Dielectric Elastomer Actuators

Dielectric elastomers actuators (DEA) are a class of electroactive polymers which work based on inducing of deformation with an electric field, which was demonstrated in 1880 by Wilhelm Conrad Roentgen by spraying charges on a piece of natural rubber (Röntgen 1880). A common design of DEAs is to sandwich a soft insulating elastomer membrane between two compliant electrodes. When a voltage is applied between the electrodes, the arising electric field causes a decrease in thickness and increase in area of the membrane (Pelrine 2000, Suo 2010).

Actuation strains of up to 1692% (Keplinger 2012) have been achieved and a theoretical maximum energy density of 1.4 J/g (Koh 2009) was calculated. DEAs, also called artificial muscles, can be used to create diverse devices such as a linear actuator and a fish-like blimp.

DEAs behave like deformable capacitors and can therefore also be used for energy generation (Pelrine 2001). The following video shows a dielectric elastomer that is used to power LEDs:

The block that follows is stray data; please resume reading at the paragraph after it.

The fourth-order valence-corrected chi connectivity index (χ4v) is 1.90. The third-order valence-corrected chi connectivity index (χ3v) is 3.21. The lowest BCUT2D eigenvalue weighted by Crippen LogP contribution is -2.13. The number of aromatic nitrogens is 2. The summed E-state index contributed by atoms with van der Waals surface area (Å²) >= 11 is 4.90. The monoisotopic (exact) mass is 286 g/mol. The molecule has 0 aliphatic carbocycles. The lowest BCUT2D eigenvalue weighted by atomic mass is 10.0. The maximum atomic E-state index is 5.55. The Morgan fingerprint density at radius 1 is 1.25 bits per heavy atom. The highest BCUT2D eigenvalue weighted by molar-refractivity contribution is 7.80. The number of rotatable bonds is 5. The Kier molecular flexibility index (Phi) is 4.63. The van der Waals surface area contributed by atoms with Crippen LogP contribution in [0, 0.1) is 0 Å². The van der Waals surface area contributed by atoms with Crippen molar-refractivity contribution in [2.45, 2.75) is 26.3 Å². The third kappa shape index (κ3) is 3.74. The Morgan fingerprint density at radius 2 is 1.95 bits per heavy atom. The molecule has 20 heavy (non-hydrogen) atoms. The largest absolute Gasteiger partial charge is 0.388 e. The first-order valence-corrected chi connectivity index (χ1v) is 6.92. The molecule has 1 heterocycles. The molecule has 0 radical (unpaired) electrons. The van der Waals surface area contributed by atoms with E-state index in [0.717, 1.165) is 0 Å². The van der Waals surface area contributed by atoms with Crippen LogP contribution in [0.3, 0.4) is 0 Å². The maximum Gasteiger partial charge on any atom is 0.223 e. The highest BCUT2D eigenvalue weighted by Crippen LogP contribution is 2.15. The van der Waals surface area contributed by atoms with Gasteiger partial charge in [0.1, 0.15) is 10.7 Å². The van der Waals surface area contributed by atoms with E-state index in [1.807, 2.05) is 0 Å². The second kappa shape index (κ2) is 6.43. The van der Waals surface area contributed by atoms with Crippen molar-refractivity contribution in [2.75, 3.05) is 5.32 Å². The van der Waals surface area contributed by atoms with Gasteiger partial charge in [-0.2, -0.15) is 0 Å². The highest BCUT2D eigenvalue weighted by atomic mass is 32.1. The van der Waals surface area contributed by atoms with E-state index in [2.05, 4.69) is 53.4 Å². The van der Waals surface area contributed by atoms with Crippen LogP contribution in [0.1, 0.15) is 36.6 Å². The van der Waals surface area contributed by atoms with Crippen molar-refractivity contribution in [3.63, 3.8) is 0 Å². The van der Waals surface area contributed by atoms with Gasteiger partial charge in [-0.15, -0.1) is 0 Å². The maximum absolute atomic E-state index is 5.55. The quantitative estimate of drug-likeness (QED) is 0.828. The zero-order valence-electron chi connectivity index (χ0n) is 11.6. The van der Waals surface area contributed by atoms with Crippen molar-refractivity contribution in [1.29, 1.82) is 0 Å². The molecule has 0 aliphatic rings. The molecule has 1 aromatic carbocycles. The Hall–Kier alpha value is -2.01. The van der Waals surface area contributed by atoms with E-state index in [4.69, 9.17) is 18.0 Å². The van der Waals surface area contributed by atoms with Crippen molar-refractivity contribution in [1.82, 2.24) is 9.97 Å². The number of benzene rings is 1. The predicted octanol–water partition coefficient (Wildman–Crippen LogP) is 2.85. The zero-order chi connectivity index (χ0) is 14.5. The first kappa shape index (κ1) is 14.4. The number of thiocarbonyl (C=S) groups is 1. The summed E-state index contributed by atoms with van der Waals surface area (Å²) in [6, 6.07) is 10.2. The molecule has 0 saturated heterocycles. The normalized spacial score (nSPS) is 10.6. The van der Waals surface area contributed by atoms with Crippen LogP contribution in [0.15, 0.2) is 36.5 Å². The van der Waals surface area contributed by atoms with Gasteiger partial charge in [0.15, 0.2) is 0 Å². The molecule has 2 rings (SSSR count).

This documentation set contains files and instructions to support the designfabricationmodeling, and testing of a specific Dielectric Elastomer Actuator. We also provide other examples of ways DEAs have been used, including a transparent loudspeaker in our Case Studies page. While we focus on a particular example of a DEA, the principles and guidelines presented here can be adapted to produce a wide range of dielectric elastomer actuators and devices using them.

Some of the information contained in this web site includes intellectual property covered by both issued and pending patent applications. It is intended solely for research, educational and scholarly purposes by not-for-profit research organizations. If you have interest in specific technologies for commercial applications, please contact us here.